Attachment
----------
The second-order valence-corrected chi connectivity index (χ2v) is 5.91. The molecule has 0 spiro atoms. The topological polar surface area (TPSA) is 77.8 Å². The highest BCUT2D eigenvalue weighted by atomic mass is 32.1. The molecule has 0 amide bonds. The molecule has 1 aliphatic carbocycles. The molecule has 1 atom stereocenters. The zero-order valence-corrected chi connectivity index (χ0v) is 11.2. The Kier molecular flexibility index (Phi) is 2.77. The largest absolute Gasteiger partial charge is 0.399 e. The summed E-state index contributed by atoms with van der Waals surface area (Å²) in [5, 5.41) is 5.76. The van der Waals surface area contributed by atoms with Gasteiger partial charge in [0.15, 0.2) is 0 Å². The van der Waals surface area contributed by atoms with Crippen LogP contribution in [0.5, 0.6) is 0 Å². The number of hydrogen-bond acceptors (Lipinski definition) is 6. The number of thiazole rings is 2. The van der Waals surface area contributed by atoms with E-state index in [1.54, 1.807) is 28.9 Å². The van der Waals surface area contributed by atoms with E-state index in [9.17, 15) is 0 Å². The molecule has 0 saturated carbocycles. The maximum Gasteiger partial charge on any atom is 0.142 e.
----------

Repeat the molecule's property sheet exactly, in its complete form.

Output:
The second-order valence-corrected chi connectivity index (χ2v) is 5.91. The molecule has 0 spiro atoms. The topological polar surface area (TPSA) is 77.8 Å². The highest BCUT2D eigenvalue weighted by atomic mass is 32.1. The molecule has 0 amide bonds. The molecule has 1 aliphatic carbocycles. The molecule has 1 atom stereocenters. The zero-order valence-corrected chi connectivity index (χ0v) is 11.2. The Kier molecular flexibility index (Phi) is 2.77. The largest absolute Gasteiger partial charge is 0.399 e. The summed E-state index contributed by atoms with van der Waals surface area (Å²) in [5, 5.41) is 5.76. The van der Waals surface area contributed by atoms with Gasteiger partial charge in [0.15, 0.2) is 0 Å². The van der Waals surface area contributed by atoms with Crippen LogP contribution in [0.5, 0.6) is 0 Å². The number of hydrogen-bond acceptors (Lipinski definition) is 6. The number of thiazole rings is 2. The van der Waals surface area contributed by atoms with E-state index in [1.54, 1.807) is 28.9 Å². The van der Waals surface area contributed by atoms with E-state index in [9.17, 15) is 0 Å². The molecule has 0 saturated carbocycles. The maximum Gasteiger partial charge on any atom is 0.142 e.